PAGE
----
What’s with all the weird names?

How many times have you read a book with names you have no clue how to pronounce, so you find yourself renaming characters and places in your head? 

I’ve done this plenty of times, in some of my favorite series, even. 

All of the words in my lovely picture to the left contains names of people or places from real books, many of which I have read, few of which I can actually pronounce. I have read too many The Legend of Drizzt Series books to accurately remember a specific count, but I will always pronounce his name as “Drits” because even in my head, I can’t pronounce “Drizz-it” without stumbling over it every single time. Even though I now know how to pronounce Hermione from the Harry Potter Series, my mom pronounced it as “Her-me-O-nee” through four books and it occasionally still creeps into my head when I see the name. 
I was recently asked “What’s with all the weird names?” in regards to my Twin Souls Saga books, which got me to thinking about names created for fictional characters and places. For my series and plenty of others, the names used come from real places or people.The tough to pronounce names in Twin Souls are actual Native American names I chose to use in order to accurately retell myths or create an atmosphere that fit the Pueblo storyline. The same goes for names like Bageera in The Jungle Book, Thénardiers from Les Misérables, and many other names in historical fiction. 
Other names, I have to admit, really don’t need to be that complicated. I couldn’t pronounce half the city or title names in Robert Jordan’s The Wheel of Time Series, and I’d rather just say “Dream World” instead of Tel’aran’rhiod. Even though names like Tel ‘aran ‘rhiod certainly help to create a completely unique world, authors need to realize that readers are going to go with whatever they can pronounce easiest.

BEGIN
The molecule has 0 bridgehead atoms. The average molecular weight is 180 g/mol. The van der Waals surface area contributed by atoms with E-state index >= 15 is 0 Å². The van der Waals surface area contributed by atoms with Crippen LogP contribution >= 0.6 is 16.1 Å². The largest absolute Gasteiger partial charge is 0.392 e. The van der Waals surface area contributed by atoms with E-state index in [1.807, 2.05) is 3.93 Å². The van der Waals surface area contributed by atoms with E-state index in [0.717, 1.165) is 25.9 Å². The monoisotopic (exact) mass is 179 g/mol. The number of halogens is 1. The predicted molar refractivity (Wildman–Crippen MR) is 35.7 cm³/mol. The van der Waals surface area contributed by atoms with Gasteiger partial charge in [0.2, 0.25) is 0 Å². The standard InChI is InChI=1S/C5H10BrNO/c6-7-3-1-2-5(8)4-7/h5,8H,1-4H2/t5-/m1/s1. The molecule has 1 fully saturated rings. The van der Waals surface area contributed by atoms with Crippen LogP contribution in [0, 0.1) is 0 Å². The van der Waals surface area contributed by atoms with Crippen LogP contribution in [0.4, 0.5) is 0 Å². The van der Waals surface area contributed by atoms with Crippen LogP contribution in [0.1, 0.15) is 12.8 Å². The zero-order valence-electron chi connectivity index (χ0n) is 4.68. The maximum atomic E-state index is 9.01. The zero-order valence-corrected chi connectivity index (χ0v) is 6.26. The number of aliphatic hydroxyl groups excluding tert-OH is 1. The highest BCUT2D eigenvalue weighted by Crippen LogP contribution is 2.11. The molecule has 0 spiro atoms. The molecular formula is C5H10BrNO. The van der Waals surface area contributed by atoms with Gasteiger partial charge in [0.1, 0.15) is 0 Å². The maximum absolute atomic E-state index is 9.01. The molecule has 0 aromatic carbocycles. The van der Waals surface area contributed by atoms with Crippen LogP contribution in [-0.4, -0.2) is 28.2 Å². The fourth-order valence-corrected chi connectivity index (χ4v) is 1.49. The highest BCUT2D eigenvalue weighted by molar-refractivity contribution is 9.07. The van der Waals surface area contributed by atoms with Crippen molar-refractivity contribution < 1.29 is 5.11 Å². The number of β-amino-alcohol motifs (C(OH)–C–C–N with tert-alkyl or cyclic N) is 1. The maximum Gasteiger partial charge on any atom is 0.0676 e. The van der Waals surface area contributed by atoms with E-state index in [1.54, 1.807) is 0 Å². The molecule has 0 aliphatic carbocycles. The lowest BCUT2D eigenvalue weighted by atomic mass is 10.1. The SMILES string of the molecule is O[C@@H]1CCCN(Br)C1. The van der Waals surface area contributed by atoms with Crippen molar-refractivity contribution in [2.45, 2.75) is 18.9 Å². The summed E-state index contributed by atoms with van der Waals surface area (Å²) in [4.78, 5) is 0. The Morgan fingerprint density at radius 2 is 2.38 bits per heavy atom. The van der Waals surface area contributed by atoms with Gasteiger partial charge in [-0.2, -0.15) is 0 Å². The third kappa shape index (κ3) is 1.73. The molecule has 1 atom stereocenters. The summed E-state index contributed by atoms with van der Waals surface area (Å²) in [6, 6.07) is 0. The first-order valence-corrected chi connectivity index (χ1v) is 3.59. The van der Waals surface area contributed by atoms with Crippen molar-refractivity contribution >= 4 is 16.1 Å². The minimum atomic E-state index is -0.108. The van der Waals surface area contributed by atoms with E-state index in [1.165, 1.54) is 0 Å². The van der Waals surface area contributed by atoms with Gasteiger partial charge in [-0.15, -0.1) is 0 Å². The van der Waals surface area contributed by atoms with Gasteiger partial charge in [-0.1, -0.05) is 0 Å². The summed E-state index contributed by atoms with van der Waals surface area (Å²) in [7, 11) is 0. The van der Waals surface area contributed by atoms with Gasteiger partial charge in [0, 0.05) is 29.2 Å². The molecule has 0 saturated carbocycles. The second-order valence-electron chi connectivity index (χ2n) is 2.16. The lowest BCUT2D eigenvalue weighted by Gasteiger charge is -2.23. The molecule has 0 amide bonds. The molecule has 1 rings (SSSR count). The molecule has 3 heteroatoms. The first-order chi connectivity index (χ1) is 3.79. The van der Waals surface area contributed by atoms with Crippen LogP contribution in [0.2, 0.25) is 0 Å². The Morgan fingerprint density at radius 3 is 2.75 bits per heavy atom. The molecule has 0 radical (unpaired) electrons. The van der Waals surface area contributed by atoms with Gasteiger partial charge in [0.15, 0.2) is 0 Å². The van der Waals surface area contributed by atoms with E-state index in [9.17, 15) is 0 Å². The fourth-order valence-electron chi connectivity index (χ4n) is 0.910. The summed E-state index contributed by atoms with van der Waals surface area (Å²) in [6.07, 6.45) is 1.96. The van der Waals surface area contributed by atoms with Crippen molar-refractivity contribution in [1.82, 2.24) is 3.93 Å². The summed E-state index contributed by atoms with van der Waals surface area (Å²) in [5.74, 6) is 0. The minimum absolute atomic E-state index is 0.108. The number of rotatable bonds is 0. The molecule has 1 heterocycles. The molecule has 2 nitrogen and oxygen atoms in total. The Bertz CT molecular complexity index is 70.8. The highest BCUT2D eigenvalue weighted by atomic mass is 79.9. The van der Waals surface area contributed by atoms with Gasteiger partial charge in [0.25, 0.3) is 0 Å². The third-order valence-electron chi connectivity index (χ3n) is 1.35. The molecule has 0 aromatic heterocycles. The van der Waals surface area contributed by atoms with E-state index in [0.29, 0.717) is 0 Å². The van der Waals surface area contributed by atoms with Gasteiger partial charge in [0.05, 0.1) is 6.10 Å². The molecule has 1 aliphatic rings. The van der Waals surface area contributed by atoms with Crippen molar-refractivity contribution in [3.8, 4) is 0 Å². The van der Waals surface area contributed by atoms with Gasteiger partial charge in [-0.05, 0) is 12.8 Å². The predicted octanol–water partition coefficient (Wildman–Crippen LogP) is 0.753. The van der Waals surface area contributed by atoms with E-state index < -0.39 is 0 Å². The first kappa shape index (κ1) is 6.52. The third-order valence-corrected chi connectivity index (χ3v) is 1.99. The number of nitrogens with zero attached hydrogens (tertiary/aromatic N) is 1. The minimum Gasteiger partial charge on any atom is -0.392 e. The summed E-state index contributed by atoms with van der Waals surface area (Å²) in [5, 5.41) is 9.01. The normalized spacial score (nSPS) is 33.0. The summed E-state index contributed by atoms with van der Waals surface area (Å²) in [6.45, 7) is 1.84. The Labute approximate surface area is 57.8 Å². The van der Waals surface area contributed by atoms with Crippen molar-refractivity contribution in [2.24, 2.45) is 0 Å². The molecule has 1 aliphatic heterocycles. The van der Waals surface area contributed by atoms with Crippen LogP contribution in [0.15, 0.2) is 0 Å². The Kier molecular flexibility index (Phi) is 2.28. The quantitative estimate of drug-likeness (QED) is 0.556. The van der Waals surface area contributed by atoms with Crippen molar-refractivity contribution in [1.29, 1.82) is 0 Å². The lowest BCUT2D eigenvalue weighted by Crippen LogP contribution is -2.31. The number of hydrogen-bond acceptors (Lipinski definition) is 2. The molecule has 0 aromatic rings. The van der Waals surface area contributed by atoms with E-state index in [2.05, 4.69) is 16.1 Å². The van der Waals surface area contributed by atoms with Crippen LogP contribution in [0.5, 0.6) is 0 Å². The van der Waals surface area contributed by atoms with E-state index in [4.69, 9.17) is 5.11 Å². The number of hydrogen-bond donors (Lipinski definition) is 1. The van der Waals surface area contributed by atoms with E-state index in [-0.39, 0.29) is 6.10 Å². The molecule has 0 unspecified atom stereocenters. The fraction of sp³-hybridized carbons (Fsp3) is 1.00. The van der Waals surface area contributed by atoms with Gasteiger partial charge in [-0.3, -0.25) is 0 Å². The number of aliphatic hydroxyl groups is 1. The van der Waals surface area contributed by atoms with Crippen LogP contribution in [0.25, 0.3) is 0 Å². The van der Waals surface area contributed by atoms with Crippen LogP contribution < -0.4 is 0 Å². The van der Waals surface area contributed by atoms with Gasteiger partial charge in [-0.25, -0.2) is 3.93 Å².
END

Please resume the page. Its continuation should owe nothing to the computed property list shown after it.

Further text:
If you’re fine with that, then by all means, create those kinds of names all you want. If you don’t want readers changing things up, strive for unique without being impossible to pronounce. Even though I have no clue how Al ‘cair ‘rahienallen is supposed to be pronounced, Robert Jordan did a great job with making many of the character names easy, yet unique by changing a common name like “Matthew” to “Matrim.” (Who, by the way is my favorite character from the series.)
There’s a fine balance between unique and pushing readers to rename your carefully chosen names for characters, places, and objects. I knew many of the traditional words in my Twin Souls Saga would be tough to pronounce and readers may end up coming up with easier to handle names. I’m okay with that, because the other option was changing names that are honored by many Native American cultures, and that wasn’t something I wanted to do. So, even though authors are famous for agonizing over names, there’s more to consider than just what a name means and whether it has the right connotation. 
What characters or places have you renamed while reading? 

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DelSheree Gladden was one of those shy, quiet kids who spent more time reading than talking. Literally. She didn't speak a single word for the first three months of preschool. Her fascination with reading led to many hours spent in the library and bookstores, and eventually to writing. She wrote her first novel when she was sixteen years old, but spent ten years rewriting it before having it published. Native to New Mexico, DelSheree and her family spent several years in Colorado for college and work before moving back home to be near family. When not writing novels, you can find DelSheree reading, painting, sewing, and working with other authors. DelSheree has several bestselling young adult series and has hit the USA Today Bestseller list twice as part of box sets. DelSheree also has contemporary romance, cozy mystery, and paranormal new adult series. Her writing is as varied as her reading interests.

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